Super-fast mobile streaming, 5G, could be just around the corner.
Network providers around the world are already gearing up to test 5G networks throughout 2018, with the first 5G-ready smartphones expected to be released early next year.
If everything goes to plan, the idea is that 5G will bring us broadband-equivalent download speeds over mobile networks. That would mean no more waiting ages for videos to buffer or web pages to load and make it easier for things like driverless cars to transfer vast amounts of data really quickly. If you can get a mobile signal, of course.
But don’t start thinking about trading-in your old-fashioned 4G device just yet – it’s still not clear which manufacturers and networks will upgrade to 5G first, or how long it’ll take. In the meantime, here’s everything you need to know about the slow shift to 5G.
What is different about 5G?
When they arrive, 5G networks will be able to handle more data and connect more devices simultaneously and do this all at much faster speeds than is possible using existing technology. While current 4G download speeds max out at around 50 megabits per second – and in reality usually have speeds much lower than this – 5G networks have been demonstrated that run at up more than 100 times that speed.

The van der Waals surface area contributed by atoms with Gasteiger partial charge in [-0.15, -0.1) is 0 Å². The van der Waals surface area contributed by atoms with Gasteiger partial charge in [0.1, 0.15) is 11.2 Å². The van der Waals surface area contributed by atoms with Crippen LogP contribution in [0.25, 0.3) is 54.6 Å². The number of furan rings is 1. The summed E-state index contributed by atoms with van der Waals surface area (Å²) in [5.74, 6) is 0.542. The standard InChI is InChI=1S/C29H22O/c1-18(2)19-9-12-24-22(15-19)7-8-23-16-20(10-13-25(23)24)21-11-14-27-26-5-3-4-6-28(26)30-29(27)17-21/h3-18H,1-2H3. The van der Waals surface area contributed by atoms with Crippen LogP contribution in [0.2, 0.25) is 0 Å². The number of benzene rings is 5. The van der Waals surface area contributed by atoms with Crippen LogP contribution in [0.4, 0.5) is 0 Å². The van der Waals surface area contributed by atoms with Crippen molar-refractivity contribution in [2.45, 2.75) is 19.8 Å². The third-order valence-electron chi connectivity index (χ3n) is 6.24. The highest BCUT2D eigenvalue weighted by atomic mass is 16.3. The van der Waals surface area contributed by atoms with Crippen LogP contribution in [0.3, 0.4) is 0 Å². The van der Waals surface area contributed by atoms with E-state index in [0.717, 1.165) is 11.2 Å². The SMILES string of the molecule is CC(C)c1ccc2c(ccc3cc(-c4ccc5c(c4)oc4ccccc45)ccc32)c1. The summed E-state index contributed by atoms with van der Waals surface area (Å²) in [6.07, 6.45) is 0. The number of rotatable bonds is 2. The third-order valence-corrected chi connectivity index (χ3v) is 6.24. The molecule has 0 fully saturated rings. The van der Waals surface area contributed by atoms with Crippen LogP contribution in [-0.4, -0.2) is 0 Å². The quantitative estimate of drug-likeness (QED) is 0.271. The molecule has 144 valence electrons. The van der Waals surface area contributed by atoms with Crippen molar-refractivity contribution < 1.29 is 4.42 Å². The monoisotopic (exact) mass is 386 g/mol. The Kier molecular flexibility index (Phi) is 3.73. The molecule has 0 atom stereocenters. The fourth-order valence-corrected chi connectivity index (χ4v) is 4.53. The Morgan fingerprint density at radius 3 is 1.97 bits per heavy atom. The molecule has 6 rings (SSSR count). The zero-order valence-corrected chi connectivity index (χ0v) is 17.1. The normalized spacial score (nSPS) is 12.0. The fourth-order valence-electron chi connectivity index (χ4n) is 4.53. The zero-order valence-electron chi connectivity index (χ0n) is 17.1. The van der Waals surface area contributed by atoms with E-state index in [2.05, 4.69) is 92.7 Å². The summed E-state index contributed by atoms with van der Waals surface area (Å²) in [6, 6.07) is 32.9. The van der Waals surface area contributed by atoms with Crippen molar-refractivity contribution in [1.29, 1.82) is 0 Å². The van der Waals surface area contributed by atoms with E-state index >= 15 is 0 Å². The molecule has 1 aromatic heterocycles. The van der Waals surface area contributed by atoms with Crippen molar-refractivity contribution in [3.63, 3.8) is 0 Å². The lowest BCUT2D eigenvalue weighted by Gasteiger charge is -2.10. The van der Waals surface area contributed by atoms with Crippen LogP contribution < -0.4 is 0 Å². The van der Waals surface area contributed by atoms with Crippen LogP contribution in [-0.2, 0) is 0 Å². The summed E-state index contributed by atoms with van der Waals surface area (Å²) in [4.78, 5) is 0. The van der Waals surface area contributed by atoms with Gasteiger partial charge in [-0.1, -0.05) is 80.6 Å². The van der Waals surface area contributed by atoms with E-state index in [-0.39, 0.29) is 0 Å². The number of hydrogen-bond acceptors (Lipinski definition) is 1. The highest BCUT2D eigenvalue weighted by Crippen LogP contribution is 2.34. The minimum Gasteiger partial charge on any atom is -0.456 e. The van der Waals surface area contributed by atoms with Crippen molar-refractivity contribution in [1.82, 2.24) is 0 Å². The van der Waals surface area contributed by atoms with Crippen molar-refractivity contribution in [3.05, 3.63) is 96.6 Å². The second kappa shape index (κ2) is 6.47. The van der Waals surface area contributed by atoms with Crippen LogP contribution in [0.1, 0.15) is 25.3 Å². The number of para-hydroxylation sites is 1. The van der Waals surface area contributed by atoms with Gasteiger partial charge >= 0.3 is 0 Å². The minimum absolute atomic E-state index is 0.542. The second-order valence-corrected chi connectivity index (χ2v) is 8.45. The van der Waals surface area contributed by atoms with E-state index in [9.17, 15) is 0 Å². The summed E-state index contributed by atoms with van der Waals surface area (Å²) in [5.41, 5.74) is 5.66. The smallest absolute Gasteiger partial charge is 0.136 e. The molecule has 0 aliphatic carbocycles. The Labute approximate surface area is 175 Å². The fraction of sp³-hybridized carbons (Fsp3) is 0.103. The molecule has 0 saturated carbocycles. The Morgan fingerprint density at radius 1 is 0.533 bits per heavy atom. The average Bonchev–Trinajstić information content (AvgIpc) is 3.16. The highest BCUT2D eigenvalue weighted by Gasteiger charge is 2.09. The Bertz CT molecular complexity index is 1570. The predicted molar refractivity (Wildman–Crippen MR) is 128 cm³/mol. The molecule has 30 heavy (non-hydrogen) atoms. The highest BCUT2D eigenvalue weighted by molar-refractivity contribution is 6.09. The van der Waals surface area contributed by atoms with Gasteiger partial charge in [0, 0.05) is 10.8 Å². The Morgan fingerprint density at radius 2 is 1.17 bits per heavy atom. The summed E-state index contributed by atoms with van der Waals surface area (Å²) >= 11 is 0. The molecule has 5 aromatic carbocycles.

Why is it so much faster than 4G?
All our existing mobile networks use radio waves, but 5G is faster because it uses bits of the electromagnetic spectrum that aren’t currently being used by other kinds of network. New developments in receiver and transmitter technology allow 5G networks to communicate using very high and very low-frequency waves which, until recently, was impossible using existing technology.
When will we get 5G?
Right now, there’s not a single 5G-ready smartphone on the market, but Samsung, LG, Sony, HTC and 14 other phone manufacturers have already announced that they’re working with the chip manufacturer Qualcomm to bring out 5G-ready devices in 2019.
What’s taking so long?
Things in the mobile network world tend to move at a sub-glacial pace. The problem is that shifting to a new network standard requires a whole bunch of people, from the chip and handset manufacturers who will be making the technology to the network providers who will be making sure it runs smoothly, to agree on a way that the technology will be delivered.